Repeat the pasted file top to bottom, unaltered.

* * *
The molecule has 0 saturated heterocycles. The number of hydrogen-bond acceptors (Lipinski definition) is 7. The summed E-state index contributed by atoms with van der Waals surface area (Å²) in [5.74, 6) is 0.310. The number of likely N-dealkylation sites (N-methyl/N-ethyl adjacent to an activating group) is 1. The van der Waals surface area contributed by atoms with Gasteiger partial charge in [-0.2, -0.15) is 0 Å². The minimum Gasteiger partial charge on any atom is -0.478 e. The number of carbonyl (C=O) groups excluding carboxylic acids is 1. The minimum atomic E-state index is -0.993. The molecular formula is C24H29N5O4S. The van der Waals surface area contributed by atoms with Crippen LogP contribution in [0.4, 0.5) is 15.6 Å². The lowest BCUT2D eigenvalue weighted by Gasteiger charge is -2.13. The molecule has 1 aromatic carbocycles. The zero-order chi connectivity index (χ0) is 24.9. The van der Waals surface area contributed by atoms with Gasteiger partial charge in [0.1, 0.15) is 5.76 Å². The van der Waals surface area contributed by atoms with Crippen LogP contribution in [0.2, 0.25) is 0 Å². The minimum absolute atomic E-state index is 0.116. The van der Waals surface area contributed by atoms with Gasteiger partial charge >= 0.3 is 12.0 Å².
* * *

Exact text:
The molecule has 0 saturated heterocycles. The number of hydrogen-bond acceptors (Lipinski definition) is 7. The summed E-state index contributed by atoms with van der Waals surface area (Å²) in [5.74, 6) is 0.310. The number of likely N-dealkylation sites (N-methyl/N-ethyl adjacent to an activating group) is 1. The van der Waals surface area contributed by atoms with Gasteiger partial charge in [-0.2, -0.15) is 0 Å². The minimum Gasteiger partial charge on any atom is -0.478 e. The number of carbonyl (C=O) groups excluding carboxylic acids is 1. The minimum atomic E-state index is -0.993. The molecular formula is C24H29N5O4S. The van der Waals surface area contributed by atoms with Crippen LogP contribution in [0.4, 0.5) is 15.6 Å². The lowest BCUT2D eigenvalue weighted by Gasteiger charge is -2.13. The molecule has 1 aromatic carbocycles. The zero-order chi connectivity index (χ0) is 24.9. The van der Waals surface area contributed by atoms with Gasteiger partial charge in [0.1, 0.15) is 5.76 Å². The van der Waals surface area contributed by atoms with Crippen LogP contribution in [0.2, 0.25) is 0 Å². The minimum absolute atomic E-state index is 0.116. The van der Waals surface area contributed by atoms with Gasteiger partial charge >= 0.3 is 12.0 Å².